Your schedule may be more full than usual. Set regular check-ins with your entire team as well as individual team members. Find a time that works for everyone or make a time. Having worked in technology for so long, another thing I take for granted is stand-ups. But these work wonderfully no matter what line of work you’re in.

Get in the habit of quick, 15-minute stand-ups where you can all catch up on three important things.

  1. What did you work on yesterday?
  2. What are you working on today?
  3. What’s blocking you that you need help on?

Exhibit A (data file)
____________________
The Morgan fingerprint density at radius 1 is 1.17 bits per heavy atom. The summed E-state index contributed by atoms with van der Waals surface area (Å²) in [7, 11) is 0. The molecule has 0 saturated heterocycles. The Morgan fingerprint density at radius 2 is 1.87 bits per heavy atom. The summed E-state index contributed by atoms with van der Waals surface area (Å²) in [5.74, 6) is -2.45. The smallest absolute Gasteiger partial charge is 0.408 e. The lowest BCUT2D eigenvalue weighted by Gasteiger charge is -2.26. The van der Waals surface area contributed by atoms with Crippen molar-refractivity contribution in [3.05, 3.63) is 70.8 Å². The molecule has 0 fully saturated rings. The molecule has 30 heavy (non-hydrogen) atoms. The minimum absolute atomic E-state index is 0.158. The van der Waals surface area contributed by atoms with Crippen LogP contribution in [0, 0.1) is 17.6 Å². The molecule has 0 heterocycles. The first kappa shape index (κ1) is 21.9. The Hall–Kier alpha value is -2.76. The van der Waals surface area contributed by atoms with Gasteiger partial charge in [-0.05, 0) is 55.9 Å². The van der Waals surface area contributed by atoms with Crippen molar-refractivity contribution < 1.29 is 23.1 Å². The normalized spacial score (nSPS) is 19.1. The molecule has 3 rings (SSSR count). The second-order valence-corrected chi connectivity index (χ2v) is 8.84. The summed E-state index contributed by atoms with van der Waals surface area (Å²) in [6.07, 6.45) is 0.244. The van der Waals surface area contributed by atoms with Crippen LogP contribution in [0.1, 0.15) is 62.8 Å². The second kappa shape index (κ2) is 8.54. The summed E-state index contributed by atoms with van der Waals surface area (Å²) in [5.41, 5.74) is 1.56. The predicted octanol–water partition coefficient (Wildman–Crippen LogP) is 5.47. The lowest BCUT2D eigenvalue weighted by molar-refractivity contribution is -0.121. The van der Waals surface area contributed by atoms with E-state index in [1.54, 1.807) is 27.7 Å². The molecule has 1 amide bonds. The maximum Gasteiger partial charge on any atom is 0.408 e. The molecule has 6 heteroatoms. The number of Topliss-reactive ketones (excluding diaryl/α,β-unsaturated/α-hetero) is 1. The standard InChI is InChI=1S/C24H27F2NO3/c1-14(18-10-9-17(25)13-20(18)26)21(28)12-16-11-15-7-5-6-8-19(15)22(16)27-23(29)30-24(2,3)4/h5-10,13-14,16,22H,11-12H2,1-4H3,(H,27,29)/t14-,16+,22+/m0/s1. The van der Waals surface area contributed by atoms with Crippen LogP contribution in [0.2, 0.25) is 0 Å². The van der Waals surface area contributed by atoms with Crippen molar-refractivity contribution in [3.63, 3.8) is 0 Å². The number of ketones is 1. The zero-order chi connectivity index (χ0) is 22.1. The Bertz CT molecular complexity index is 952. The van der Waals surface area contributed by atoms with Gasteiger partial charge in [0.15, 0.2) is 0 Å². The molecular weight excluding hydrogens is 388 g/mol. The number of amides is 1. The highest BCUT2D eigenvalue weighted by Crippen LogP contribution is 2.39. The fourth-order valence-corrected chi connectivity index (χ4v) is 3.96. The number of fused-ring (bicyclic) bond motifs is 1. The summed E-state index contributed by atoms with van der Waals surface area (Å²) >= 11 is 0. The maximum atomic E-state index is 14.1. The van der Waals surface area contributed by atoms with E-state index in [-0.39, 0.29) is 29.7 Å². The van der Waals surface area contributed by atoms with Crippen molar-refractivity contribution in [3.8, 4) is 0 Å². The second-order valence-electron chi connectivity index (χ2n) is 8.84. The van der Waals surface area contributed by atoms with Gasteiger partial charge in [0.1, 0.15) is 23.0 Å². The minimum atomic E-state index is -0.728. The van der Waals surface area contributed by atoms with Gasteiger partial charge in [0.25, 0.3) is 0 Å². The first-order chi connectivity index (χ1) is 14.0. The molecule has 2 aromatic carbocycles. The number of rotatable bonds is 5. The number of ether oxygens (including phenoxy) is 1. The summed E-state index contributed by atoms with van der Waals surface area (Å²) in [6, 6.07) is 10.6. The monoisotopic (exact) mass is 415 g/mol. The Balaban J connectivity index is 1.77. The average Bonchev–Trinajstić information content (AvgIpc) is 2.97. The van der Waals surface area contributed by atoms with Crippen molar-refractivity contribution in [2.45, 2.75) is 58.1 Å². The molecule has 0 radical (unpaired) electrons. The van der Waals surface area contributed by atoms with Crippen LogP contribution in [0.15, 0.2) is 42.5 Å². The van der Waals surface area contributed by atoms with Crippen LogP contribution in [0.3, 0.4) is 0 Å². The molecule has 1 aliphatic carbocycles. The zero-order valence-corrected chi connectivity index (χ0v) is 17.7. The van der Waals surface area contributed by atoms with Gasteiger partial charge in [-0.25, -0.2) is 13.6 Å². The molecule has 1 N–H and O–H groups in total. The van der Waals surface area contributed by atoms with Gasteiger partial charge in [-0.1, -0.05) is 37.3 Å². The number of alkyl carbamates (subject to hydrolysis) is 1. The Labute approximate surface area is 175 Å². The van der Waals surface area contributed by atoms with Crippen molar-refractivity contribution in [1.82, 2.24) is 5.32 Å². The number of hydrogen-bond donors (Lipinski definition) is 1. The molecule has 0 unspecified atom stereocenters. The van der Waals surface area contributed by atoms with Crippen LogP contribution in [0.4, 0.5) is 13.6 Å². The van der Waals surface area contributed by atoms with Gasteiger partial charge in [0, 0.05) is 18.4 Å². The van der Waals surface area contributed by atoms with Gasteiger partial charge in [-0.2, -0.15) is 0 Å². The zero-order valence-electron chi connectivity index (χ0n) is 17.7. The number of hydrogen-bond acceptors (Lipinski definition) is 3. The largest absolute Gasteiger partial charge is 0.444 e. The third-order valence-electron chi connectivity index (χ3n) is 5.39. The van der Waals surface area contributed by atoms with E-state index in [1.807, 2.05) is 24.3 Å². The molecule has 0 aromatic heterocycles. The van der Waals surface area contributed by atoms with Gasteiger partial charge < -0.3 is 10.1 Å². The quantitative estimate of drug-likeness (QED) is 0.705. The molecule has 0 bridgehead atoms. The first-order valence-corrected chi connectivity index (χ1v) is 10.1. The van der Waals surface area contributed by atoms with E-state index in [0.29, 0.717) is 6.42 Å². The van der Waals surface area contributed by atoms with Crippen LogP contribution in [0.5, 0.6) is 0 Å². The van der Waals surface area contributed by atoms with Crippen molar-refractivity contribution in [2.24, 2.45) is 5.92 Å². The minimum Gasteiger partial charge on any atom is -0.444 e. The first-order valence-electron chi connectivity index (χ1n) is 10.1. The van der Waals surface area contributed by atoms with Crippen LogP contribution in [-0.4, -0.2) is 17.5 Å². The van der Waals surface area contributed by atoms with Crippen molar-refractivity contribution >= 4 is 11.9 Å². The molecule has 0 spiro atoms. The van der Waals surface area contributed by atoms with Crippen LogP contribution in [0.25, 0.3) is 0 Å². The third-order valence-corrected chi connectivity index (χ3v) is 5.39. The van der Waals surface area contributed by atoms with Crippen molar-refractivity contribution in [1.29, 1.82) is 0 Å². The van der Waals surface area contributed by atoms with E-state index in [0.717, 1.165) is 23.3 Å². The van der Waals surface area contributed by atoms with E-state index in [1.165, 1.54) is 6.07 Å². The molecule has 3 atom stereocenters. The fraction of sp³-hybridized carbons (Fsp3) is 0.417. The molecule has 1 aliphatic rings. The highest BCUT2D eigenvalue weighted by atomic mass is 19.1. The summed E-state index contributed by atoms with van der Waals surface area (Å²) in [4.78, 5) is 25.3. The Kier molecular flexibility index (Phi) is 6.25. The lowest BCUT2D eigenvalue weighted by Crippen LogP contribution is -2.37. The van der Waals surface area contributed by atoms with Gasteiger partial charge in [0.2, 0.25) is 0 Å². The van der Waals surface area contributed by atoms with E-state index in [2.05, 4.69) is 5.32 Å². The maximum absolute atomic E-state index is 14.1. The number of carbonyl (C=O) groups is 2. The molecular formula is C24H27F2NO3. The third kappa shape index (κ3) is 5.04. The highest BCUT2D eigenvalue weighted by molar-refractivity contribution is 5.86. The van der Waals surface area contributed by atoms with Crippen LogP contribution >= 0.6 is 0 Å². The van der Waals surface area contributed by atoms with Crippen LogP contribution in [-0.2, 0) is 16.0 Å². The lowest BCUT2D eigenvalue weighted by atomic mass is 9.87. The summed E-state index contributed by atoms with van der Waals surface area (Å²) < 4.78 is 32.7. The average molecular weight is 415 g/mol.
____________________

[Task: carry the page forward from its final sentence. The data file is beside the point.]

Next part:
Stand-ups are even more effective when everyone posts their items in advance so you don’t have to re-hash everything you could have just read. These should be about “what do I need to know about and what impediments are there to success?”


Yes, sometimes over-communication can be overbearing and downright annoying. But at times like this, communication is imperative. Keep in mind, I don’t recommend this style all of the time, but with what everyone’s dealing with right now, these things are top of mind:

  1. Don’t assume everyone knows what you know when you know it.
  2. People need frequent and consistent reassurance.
  3. Timeliness is more important than completeness: As a manager, there’s a tendency to want to have all the facts before communicating. But right now, it’s more important to get out what you know, when you know it. It’s okay to say ‘I don’t know’. Don’t go dark.